Using the real gross domestic product (GDP) per capita as indicator for measuring these benefits, industrialized countries such as Switzerland, Japan, Finland and Germany achieved the largest gains from increased globalization. Emerging markets such as China, India and Brazil also had a higher GDP per capita due to globalization. However, their globalization-induced increases in GDP are much lower.

The report is available from the Bertelsmann Stiftung website.

New Tasks in Old Jobs: Drivers of Change and Implications for Job Quality

(CC) New Tasks in Old Jobs/EurofoundThe overview report “New tasks in old jobs: Drivers of change and implications for job quality” summarises the findings of 20 case studies looking at recent changes in the task content of five manufacturing occupations (car assemblers, meat processing workers, hand-packers, chemical products plant and machine operators and inspection engineers) as a result of factors such as digital transformations, globalisation and offshoring, increasing demand for high quality standards and sustainability. It also discusses some implications in terms of job quality and working life. Overall, the report highlights how qualitative contextual information can complement existing quantitative data, offering a richer understanding of changes in the content and nature of jobs.

Read the full report here.

The Future of Retail Banking

(CC) Online bank/Freeimages The platform economy is revolutionizing the banking sector – technology providers and FinTechs are increasingly occupying the customer interface. Retail banks must reposition themselves: Instead of the mostly universal business model they operate now, they need to decide where their future focus will lie. Will they be relationship expert, product expert or technology provider?

The report is available from the Roland Berger website.

OECD Business and Finance Outlook 2018

(CC) Business and Finance Outlook 2018/OECD

The OECD has just released the “Business and Finance Outlook”.

The OECD Business and Finance Outlook is an annual publication that presents unique data and analysis on the trends, both positive and negative, that are shaping tomorrow’s world of business, finance and investment.

Using analysis from a wide range of perspectives, this year’s edition addresses connectivity, both among institutions within the global financial system and among countries. Almost a decade on from the 2008 financial crisis, the Outlook examines new risks to financial stability that will put financial reforms to the test, focusing in particular on the normalisation of monetary policy, debt problems and off-balance sheet activity in China. With respect to connectivity among countries, the Outlook examines the new phase of globalisation centred on Asia/Eurasia, using China’s Belt and Road Initiative as a case study. It argues that this ambitious development plan has a number of economic issues to look out for, and that it would be best carried through with transparent “rules of the game” that will help ensure a level playing field for all.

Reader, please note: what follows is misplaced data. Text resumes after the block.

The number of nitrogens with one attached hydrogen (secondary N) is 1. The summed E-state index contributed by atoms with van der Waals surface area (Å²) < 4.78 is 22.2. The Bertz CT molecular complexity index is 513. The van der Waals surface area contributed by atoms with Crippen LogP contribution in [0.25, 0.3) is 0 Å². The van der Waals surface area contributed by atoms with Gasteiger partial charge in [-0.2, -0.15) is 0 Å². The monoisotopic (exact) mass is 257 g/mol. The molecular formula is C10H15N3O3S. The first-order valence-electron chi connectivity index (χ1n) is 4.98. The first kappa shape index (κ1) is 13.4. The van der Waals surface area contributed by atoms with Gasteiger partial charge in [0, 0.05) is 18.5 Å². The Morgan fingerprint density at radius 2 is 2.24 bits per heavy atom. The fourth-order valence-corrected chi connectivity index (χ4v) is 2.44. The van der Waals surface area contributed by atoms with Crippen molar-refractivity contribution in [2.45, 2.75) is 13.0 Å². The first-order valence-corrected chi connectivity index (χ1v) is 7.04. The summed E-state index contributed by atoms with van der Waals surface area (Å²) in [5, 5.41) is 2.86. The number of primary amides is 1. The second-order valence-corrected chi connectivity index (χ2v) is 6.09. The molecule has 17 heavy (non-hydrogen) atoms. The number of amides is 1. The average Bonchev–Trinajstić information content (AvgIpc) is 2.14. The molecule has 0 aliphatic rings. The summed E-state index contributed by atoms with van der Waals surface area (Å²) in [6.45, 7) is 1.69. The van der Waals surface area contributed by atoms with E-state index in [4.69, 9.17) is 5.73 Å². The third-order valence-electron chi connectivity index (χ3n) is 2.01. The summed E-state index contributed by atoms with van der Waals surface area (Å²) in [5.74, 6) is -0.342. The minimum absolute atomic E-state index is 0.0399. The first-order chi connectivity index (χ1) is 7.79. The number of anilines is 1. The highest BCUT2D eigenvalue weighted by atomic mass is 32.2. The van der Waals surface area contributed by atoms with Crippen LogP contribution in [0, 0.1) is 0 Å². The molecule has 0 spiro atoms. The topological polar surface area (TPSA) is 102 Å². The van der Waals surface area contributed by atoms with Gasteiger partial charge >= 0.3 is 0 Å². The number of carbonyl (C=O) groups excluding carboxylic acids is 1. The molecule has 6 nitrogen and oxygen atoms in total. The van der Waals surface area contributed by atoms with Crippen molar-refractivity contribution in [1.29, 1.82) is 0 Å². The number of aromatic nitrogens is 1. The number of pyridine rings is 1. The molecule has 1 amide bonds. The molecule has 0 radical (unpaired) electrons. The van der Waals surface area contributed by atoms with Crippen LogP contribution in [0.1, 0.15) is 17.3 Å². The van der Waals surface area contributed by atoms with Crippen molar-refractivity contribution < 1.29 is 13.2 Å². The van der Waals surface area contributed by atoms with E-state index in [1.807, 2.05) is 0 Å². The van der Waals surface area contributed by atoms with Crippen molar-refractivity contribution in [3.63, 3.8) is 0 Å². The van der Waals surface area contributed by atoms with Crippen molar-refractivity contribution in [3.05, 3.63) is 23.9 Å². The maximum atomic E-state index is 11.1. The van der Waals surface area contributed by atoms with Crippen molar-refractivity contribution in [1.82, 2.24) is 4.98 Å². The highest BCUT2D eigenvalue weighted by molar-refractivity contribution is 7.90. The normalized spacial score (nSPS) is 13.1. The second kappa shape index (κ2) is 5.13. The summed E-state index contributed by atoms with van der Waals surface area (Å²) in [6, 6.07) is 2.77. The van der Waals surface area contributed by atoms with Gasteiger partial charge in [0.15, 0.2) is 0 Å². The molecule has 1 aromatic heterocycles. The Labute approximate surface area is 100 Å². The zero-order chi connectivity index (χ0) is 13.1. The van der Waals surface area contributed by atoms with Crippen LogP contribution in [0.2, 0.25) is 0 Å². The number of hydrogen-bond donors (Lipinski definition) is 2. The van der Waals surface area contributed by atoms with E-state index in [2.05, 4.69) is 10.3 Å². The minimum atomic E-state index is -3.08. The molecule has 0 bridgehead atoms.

The whole paper is available for the IESE Community here.

Industrial R&D Continued to Grow Substantially in 2017

(CC) YanniKouts/FlickrThe Joint Research Centre of the European Commission has recently launched the following Policy brief: “Industrial R&D continued to grow substantially in 2017” by Petros Gkotsis, Hector Hernández and Antonio Vezzani.

In this Issue:

• R&D funded by the business sector increased in the EU by 5.6%, below the 6.1% global rate and the US R&D growth (7.2%).

• The worldwide growth of industrial R&D in 2017 is slightly higher than that recorded in 2016. This growth is largely driven by ICT and health industries.

• As in previous years, the industrial R&D growth in the EU is led by Germany, with France showing a stronger R&D increase compared to the previous year.

• In the EU, R&D inflows and outflows for Health industries were nearly equivalent in 2017 (€9.6bn versus €9.4bn) and showed a significant positive trend with respect to 2016.

Read the full paper here.